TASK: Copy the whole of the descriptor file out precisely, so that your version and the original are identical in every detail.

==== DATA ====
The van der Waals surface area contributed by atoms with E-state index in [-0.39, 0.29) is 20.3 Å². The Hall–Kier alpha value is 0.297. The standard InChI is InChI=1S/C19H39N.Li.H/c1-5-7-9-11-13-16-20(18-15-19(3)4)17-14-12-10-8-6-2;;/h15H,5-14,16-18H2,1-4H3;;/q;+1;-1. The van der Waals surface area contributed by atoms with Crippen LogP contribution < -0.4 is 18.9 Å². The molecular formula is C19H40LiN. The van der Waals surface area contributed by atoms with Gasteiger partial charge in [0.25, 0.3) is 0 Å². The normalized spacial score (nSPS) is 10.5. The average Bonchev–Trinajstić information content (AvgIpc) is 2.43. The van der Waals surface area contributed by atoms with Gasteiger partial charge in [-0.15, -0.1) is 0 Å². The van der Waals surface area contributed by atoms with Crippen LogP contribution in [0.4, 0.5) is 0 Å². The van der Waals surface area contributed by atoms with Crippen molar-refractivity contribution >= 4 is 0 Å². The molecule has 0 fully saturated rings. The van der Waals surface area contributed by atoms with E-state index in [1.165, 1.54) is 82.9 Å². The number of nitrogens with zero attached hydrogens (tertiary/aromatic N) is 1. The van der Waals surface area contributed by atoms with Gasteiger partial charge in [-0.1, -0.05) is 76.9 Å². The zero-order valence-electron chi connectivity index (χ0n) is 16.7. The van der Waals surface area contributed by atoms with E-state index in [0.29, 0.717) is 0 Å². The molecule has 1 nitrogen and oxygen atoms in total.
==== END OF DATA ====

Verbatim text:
The van der Waals surface area contributed by atoms with E-state index in [-0.39, 0.29) is 20.3 Å². The Hall–Kier alpha value is 0.297. The standard InChI is InChI=1S/C19H39N.Li.H/c1-5-7-9-11-13-16-20(18-15-19(3)4)17-14-12-10-8-6-2;;/h15H,5-14,16-18H2,1-4H3;;/q;+1;-1. The van der Waals surface area contributed by atoms with Crippen LogP contribution < -0.4 is 18.9 Å². The molecular formula is C19H40LiN. The van der Waals surface area contributed by atoms with Gasteiger partial charge in [0.25, 0.3) is 0 Å². The normalized spacial score (nSPS) is 10.5. The average Bonchev–Trinajstić information content (AvgIpc) is 2.43. The van der Waals surface area contributed by atoms with Gasteiger partial charge in [-0.15, -0.1) is 0 Å². The van der Waals surface area contributed by atoms with Crippen LogP contribution in [0.4, 0.5) is 0 Å². The van der Waals surface area contributed by atoms with Crippen molar-refractivity contribution >= 4 is 0 Å². The molecule has 0 fully saturated rings. The van der Waals surface area contributed by atoms with E-state index in [1.165, 1.54) is 82.9 Å². The number of nitrogens with zero attached hydrogens (tertiary/aromatic N) is 1. The van der Waals surface area contributed by atoms with Gasteiger partial charge in [-0.1, -0.05) is 76.9 Å². The zero-order valence-electron chi connectivity index (χ0n) is 16.7. The van der Waals surface area contributed by atoms with E-state index in [0.29, 0.717) is 0 Å². The molecule has 1 nitrogen and oxygen atoms in total.